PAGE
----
Of Mice and Men Questions and Answers
by John Steinbeck

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Why is Lennie socially isolated in Of Mice and Men?

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Steph Müller eNotes educator | Certified Educator

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While author John Steinbeck never gives us any specific details on the nature of what makes Lennie Small different, it is immediately apparent that he has an intellectual disability of some kind.

This disability means that Lennie is not able to express himself in ways that are perceived as normal. He comes across as a child and needs the help of George, his friend and fellow migrant worker, to obtain jobs.

Lennie has an unfortunate tendency to hurt people physically without having any intention of doing so. At one place of work, Lennie was accused of raping a woman after rubbing her dress inappropriately. In a later incident, Lennie inadvertently kills a woman after becoming entranced with her soft hair.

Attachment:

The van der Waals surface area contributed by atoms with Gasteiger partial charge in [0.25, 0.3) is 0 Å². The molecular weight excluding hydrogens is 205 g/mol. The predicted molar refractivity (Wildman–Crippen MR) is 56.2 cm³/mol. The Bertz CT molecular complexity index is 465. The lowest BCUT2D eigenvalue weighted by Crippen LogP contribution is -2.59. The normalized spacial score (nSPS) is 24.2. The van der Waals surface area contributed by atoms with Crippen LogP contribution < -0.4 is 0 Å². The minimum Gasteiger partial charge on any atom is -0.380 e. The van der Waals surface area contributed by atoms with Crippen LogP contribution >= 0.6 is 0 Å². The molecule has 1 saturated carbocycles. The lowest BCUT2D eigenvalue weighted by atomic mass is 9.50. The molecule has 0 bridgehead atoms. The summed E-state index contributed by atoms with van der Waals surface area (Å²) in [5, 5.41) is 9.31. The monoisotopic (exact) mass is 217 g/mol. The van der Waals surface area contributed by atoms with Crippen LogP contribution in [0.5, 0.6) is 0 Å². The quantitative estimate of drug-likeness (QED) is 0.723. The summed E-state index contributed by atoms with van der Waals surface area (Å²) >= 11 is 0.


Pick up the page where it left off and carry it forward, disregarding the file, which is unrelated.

In a nutshell, the combination of Lennie's brute strength and simple mind makes the other men on the ranch socially isolate him.

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Lennie is socially isolated by the other workers on the ranch because he is intellectually disabled and a newcomer to the farm. Lennie is depicted as a large man who...

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